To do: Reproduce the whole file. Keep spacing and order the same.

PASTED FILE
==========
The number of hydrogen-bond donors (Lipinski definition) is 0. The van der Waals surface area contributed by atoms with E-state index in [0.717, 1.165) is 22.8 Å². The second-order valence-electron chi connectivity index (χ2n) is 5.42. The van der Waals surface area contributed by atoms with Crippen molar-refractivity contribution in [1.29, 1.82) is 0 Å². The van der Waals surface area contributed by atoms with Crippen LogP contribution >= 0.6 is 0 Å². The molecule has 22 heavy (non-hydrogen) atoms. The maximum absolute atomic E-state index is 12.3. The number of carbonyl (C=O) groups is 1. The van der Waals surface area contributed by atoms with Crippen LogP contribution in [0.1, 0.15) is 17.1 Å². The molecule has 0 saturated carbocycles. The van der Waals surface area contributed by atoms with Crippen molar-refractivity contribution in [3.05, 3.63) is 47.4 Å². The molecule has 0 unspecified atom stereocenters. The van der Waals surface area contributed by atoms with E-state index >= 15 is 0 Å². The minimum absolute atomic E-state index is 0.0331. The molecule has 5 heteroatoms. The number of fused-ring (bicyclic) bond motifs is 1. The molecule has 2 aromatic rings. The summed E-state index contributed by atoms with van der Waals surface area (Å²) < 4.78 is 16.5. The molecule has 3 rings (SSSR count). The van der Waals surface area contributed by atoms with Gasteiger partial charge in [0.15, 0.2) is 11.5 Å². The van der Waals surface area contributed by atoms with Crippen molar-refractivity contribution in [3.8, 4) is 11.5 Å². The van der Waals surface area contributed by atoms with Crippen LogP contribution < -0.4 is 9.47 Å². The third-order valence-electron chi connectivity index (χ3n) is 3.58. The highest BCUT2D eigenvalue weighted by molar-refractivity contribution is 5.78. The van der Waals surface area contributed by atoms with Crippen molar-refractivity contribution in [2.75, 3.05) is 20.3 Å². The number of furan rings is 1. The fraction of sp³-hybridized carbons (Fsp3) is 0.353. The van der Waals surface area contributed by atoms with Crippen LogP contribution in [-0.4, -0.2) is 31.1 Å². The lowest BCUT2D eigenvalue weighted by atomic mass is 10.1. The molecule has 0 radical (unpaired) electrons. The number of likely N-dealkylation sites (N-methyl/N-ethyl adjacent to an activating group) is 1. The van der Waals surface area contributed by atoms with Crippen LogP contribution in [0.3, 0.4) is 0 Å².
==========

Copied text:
The number of hydrogen-bond donors (Lipinski definition) is 0. The van der Waals surface area contributed by atoms with E-state index in [0.717, 1.165) is 22.8 Å². The second-order valence-electron chi connectivity index (χ2n) is 5.42. The van der Waals surface area contributed by atoms with Crippen molar-refractivity contribution in [1.29, 1.82) is 0 Å². The van der Waals surface area contributed by atoms with Crippen LogP contribution >= 0.6 is 0 Å². The molecule has 22 heavy (non-hydrogen) atoms. The maximum absolute atomic E-state index is 12.3. The number of carbonyl (C=O) groups is 1. The van der Waals surface area contributed by atoms with Crippen LogP contribution in [0.1, 0.15) is 17.1 Å². The molecule has 0 saturated carbocycles. The van der Waals surface area contributed by atoms with Crippen molar-refractivity contribution in [3.05, 3.63) is 47.4 Å². The molecule has 0 unspecified atom stereocenters. The van der Waals surface area contributed by atoms with E-state index >= 15 is 0 Å². The minimum absolute atomic E-state index is 0.0331. The molecule has 5 heteroatoms. The number of fused-ring (bicyclic) bond motifs is 1. The molecule has 2 aromatic rings. The summed E-state index contributed by atoms with van der Waals surface area (Å²) < 4.78 is 16.5. The molecule has 3 rings (SSSR count). The van der Waals surface area contributed by atoms with Gasteiger partial charge in [0.15, 0.2) is 11.5 Å². The van der Waals surface area contributed by atoms with Crippen molar-refractivity contribution in [3.8, 4) is 11.5 Å². The van der Waals surface area contributed by atoms with Crippen LogP contribution < -0.4 is 9.47 Å². The third-order valence-electron chi connectivity index (χ3n) is 3.58. The highest BCUT2D eigenvalue weighted by molar-refractivity contribution is 5.78. The van der Waals surface area contributed by atoms with Crippen molar-refractivity contribution in [2.75, 3.05) is 20.3 Å². The number of furan rings is 1. The fraction of sp³-hybridized carbons (Fsp3) is 0.353. The van der Waals surface area contributed by atoms with Crippen LogP contribution in [-0.4, -0.2) is 31.1 Å². The lowest BCUT2D eigenvalue weighted by atomic mass is 10.1. The molecule has 0 radical (unpaired) electrons. The number of likely N-dealkylation sites (N-methyl/N-ethyl adjacent to an activating group) is 1. The van der Waals surface area contributed by atoms with Crippen LogP contribution in [0.3, 0.4) is 0 Å².